Paid Personal (19 EUR / device)
and Business version (price on request)
Paid: 9 USD


I took advantage of testing various distributions of Android on Raspberry Pi and run some benchmarks on it. I used Geekbench 4.4 so I could compare it with Intel Compute Stick.

During the benchmarks, Raspberry Pi was without a case and without any active or passive cooling. The numbers could be a little bit better with active cooling (small fan), but that would add an unwanted noise to otherwise completely silent device. The difference between the two distributions on RPi 3B+ was low, but still measurable – emteria.OS was around 7% better at CPU load, LineageOS was around 3% better at GPU load. RPi 4B performed much better than RPi 3B+, which is consistent with the feeling I had while using the UI and also with other benchmarks.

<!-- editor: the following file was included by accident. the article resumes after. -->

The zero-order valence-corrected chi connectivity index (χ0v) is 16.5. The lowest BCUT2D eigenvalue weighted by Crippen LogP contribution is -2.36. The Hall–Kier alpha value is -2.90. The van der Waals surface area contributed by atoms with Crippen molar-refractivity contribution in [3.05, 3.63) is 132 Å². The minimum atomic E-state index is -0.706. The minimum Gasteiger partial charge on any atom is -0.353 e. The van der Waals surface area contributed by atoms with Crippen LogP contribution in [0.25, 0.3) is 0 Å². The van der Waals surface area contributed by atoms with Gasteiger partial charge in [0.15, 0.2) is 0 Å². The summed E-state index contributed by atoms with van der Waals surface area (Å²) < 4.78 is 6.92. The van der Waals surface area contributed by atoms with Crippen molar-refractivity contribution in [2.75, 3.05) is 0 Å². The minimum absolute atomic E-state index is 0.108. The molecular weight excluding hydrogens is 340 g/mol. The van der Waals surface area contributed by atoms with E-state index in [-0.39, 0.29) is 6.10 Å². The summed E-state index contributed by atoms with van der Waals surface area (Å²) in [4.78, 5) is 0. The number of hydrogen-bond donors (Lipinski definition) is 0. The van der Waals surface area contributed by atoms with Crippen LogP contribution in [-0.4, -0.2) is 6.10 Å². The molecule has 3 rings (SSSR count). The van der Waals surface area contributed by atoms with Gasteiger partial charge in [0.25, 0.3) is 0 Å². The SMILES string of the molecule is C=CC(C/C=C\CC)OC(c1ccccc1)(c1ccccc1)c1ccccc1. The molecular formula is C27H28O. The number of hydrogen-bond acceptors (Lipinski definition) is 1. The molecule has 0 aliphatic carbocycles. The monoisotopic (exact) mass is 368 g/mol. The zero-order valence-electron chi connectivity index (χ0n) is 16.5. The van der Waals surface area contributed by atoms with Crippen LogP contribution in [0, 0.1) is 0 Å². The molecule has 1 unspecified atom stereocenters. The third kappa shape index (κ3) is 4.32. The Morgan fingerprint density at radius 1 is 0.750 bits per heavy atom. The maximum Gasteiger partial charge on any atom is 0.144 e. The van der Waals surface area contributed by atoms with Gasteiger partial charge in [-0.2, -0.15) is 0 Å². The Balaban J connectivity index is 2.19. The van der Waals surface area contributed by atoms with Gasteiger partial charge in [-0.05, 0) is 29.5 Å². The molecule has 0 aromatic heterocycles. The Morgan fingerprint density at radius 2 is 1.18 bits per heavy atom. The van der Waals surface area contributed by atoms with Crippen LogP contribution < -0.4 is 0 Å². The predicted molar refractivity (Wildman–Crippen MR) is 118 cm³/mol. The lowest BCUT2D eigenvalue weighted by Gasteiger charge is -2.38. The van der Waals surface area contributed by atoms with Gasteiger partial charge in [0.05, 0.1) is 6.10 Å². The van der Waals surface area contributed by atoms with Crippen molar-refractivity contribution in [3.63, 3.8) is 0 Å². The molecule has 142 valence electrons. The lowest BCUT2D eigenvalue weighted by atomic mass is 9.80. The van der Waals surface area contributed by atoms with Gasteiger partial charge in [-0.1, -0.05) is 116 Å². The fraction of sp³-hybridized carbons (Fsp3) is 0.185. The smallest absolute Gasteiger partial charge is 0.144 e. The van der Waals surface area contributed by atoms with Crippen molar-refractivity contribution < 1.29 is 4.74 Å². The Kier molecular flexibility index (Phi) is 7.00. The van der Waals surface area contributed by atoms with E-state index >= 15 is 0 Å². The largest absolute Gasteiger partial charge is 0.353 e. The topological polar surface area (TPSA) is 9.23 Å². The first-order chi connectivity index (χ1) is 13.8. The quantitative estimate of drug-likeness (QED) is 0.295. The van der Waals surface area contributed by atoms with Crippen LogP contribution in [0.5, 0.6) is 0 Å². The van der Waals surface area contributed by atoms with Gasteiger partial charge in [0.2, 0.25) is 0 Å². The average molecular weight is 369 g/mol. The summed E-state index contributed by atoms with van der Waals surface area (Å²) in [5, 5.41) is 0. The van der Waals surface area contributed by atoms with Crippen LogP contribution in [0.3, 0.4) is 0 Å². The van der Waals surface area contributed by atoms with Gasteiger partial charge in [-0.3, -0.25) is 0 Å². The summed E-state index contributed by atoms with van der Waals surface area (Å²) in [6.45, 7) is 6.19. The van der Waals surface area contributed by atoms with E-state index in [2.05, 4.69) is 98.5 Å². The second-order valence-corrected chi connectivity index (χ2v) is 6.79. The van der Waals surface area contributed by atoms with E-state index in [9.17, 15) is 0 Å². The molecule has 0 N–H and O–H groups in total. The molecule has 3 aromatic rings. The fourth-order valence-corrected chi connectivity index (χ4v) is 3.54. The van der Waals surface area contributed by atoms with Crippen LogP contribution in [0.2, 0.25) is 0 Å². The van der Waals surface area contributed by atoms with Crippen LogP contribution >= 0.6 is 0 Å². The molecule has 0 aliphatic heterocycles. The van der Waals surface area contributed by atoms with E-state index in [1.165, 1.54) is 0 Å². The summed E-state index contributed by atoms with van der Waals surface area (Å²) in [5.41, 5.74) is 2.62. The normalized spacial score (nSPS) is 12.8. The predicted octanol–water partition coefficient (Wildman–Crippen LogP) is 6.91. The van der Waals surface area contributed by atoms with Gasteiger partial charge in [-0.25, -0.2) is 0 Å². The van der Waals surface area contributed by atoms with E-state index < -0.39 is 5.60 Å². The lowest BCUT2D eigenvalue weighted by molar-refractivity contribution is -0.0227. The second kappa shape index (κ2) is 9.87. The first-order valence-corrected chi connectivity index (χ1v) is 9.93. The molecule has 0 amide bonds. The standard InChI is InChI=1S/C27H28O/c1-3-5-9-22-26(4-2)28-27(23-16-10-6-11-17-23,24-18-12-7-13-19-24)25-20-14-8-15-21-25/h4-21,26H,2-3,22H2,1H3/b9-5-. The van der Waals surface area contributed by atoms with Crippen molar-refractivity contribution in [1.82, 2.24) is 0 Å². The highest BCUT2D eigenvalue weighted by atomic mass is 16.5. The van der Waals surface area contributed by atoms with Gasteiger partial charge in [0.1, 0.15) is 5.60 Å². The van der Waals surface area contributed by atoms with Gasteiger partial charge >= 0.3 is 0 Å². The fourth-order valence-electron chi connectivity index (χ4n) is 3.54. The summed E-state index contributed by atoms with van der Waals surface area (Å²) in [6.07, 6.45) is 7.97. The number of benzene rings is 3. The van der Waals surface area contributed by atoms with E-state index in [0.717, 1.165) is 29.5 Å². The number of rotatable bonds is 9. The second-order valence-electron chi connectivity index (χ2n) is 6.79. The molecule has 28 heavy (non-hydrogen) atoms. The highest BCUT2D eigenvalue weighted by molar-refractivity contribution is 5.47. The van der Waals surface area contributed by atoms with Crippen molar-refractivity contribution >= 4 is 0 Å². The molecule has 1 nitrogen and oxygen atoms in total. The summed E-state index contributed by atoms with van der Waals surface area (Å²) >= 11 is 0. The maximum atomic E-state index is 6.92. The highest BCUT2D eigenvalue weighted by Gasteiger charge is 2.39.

Results for Raspberry Pi, Intel Compute Stick and Tismart 3288A box were measured as a average of two runs. Other results are a courtesy of Geekbench results database.


As I am familiar with the high number of various well-done projects for Raspberry Pi using Linux, I expected that there would be at least some Android distributions for Raspberry Pi with working hardware video decoding, maybe even taking advantage of the 4K support on HDMI 2.0 on Raspbery Pi 4 B. Although the authors of the distributions mentioned above did one hell of a job combining Android with Raspberry Pi bootloaders, I have to say that these distributions are aimed at different usage than digital signage, mostly due to the licensing and issues with hardware video decoding and output resolution.

Is Raspberry Pi a great piece a hardware? Definitely yes. Should it be used with Android for digital signage? Unfortunately, no. I suggest either not using Raspberry Pi and picking up some regular Android box, or finding native digital signage for Raspberry Pi without Android.